Check if Your Android VPN is Collecting Personal Data

It’s bad enough when various web sites collect your personal data and then resell it. However, it is despicable when apps do the same thing and probably doubly despicable when an app that reportedly secures your privacy instead violates it without telling you what it is doing. The folks at The Best VPN performed an audit into the permissions asked by 81 Android VPN apps available in the Google Play Store. What they found is unsettling: several readily available VPN apps may be accessing more data than they should be.

The results? You never want to use Yoga VPN or oVPNSpider as they had the highest number of unnecessary permissions, including highly sensitive information like specific location data, access to your phone’s status, and read/write permissions for both internal and external storage. oVPNSpider even asks for access to read your log files, which The Best VPN notes was previously disabled for third-party app due to the high level of security risks associated with access to such files.

Other Android VPNs deemed unsafe by The Best VPN’s testing include:

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New TLS Encryption-Busting Attack also Impacts the newer TLS 1.3

If you use encryption (and I certainly hope you do!), you should be aware that a team of academics has revealed a new cryptographic attack this week that can break encrypted TLS traffic, allowing attackers to intercept and steal data previously considered safe and secure. This includes the encryption used by many, but not all, VPNs.

This new downgrade attack works even against the latest version of the TLS protocol, TLS 1.3, released last spring and considered to be secure.

You can find an article by Catalin Cimpanu describing the newly-discovered weakness in the ZDnet web site at: https://zd.net/2N2RPRS.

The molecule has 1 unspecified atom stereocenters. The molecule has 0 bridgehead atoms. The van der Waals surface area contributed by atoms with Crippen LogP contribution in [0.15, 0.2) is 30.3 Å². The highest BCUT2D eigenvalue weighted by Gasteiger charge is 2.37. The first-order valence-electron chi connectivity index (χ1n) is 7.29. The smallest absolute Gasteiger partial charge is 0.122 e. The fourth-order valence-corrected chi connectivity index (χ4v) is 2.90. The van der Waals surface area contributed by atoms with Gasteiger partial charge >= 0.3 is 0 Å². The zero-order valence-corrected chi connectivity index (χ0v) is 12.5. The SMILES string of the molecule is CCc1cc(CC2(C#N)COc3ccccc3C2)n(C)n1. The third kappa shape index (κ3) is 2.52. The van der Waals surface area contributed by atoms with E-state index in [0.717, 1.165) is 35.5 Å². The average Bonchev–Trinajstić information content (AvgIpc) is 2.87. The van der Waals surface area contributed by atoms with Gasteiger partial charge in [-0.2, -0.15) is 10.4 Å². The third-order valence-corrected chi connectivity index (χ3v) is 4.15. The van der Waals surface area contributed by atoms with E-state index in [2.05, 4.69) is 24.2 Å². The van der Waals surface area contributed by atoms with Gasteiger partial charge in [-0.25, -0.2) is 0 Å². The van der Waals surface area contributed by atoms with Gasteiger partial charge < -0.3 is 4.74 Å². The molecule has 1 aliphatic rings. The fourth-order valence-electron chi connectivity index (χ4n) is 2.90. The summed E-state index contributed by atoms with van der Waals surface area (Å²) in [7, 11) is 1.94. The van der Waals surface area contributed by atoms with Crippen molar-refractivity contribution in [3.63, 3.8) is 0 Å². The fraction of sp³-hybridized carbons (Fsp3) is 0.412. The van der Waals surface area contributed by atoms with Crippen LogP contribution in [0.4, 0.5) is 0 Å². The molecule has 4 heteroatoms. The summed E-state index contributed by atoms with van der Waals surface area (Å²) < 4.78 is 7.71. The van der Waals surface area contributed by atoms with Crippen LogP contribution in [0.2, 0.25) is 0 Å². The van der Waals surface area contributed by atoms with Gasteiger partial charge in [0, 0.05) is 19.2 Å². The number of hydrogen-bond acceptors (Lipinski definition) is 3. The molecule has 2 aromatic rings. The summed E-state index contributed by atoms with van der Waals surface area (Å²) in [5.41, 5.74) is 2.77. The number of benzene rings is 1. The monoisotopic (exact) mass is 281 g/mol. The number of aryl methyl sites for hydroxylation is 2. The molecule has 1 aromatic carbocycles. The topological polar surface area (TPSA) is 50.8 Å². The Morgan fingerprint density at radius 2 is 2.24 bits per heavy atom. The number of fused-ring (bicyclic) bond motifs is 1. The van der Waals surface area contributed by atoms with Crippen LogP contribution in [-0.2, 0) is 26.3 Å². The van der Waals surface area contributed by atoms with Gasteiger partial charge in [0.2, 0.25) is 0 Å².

Comments: While this new obviously does pose a security risk for thousands of individuals and organizations that use encryption, I don’t think there is any need for immediate panic. First of all, there is no indication that the low-life hackers and government spies are already using the weakness. I am sure these miscreants will start exploiting the weakness as soon as they can read about the inner workings of the hack required, but that will take a few weeks. In the meantime, all the companies that create encryption software using TLS 1.3 should be updating their software.

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US Senators ask DHS to look into US Government Workers Using Foreign VPNs

The use of a VPN is highly recommended to reduce the odds of anyone spying on your online activities. One exception: when the VPN is owned and operated by spies.

Two US senators have asked the Department of Homeland Security (DHS) to look into the possible dangers of US government workers using VPN apps that are owned by foreign companies and which redirect sensitive government-related traffic through servers located in other countries – namely China and Russia.

Their request comes after heightened fears on Washington’s side that foreign governments are spying on US citizens and government workers using commercial products. The two would like the DHS to issue an emergency directive and ban the use of foreign VPN apps if intelligence experts deem them a national security risk.

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Is Your VPN Secure?

According to an article by Mohammad Taha Khan And Narseo Vallina-Rodriguez in the phys.org web site: